Looking forward to 2009

For some people, 2008 was the Year of the Crunch. The year that Lehmans finally fell, the year that fresh MBAs suddenly stopped wanting to work for investment banks. The year that stock markets crashed worldwide, property prices slid alarmingly and jobs disappeared.

For some people, 2008 was the Year of the Change. The year that hope returned to many people as Barack Obama was elected President of the United States of America. An amazing story when you think it is only 40 years since the assassination of Martin Luther King, Jr.

When you leave aside the markets and the elections, the storylines get thinner. The Mumbai attacks, the Beijing Olympics and the Large Hadron Collider are the principal ones that come to mind; events in Zimbabwe continue to concern and frustrate me, and the situation in Cuba only serves to mystify.

As was the case in Mumbai, 2008 was a time of sadness for many, as people lost their loved ones in wars and accidents and natural disasters. My condolences to all who have suffered loss. The world also said goodbye to some people known by all and sundry: Bobby Fischer, Paul Newman, Edmund Hillary, Aleksandr Solzhenitsyn and Mark Felt (Deep Throat during Watergate) are those I particularly remember;  I also thought it was remarkable that Albert Hoffman, the man who discovered LSD, and Mahesh Yogi, the Maharishi who gave us Transcendental Meditation, managed to outlast their Sixties contemporaries so well.

For a small group of people, 2008 was the Year of the Shoe.

All in all, we’ve had better years, haven’t we?

But I’m not complaining. I have nothing to complain about. I have a great wife and great children, I enjoy my job, I’m part of a healthy and active and growing church, I feel part of my community. We have a warm house, the views are beautiful, there’s food in the fridge. A grand piano, a bunch of guitars, a flute. Two cats and a kitten. Books and music aplenty.

I am content and happy. Two years ago this Christmas, I’d just gone into ventricular fibrillation, my life expectancy was being measured in minutes, my “ejection fraction” was nearly at single figures. Now my medical insurers refuse to pay cardiologist visit bills on the basis I don’t need such services. I am content, happy and glad to be alive.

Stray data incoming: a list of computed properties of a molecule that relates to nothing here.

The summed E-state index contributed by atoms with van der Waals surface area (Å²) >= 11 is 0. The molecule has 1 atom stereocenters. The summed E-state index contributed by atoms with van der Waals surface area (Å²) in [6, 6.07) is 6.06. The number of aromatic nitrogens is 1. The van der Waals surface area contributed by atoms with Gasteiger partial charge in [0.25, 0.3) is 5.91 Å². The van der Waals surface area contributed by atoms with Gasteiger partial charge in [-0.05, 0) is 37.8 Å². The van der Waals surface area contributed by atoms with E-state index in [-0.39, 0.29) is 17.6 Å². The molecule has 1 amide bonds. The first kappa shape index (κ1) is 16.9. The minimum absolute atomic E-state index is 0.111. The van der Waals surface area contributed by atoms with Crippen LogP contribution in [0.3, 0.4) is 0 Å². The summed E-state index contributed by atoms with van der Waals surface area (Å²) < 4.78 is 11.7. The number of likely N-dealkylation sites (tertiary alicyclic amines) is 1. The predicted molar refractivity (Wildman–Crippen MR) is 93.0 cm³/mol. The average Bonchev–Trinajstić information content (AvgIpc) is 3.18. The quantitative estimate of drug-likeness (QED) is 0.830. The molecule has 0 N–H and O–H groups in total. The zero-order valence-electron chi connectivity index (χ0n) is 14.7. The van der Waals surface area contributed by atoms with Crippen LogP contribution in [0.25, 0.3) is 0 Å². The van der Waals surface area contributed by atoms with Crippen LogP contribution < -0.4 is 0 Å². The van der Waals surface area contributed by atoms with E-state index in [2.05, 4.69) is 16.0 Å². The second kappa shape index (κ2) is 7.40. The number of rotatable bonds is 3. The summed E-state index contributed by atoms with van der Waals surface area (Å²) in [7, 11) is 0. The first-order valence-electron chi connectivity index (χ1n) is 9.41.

That’s what I wish for all of you, for 2009. Contentment. Happiness. Gladness in being alive. And this photograph, my all-time favourite, is to help you remember what’s important. A boy sitting on the steps of an orphanage holding on to his first pair of shoes. I know I’ve written about this photograph before, but I have no qualms in referring to it again. None whatsoever. [Update: Over the years I’ve discovered the name of the orphanage and, more recently, even the child’s name. Such is the power of the web.]

To all of you. 2009. May it bring you contentment. Happiness. Gladness in being alive.

19 thoughts on “Looking forward to 2009”

  1. It is ironic that we have only connected today – the last day of 2008.

    I think it says alot.

    The picture does too.

    Happy new year JP….we have much tremendous work ahead…

  2. In a small way you’ve been a constant in my life in 2008 thanks to Twitter and without sounding too sucky uppy it’s been great and my life has been that little bit richer as you shared and interacted on that wonderful social space. Looking forward to 2009!

  3. A very nice post to read as we leave 2008, thank you!

    And I agree fully on all points and I am indeed looking forward to 2009 with great anticipation.

    I wish you, your family and all your readers a very Happy New Year!

  4. thanks for all your comments. I am encouraged.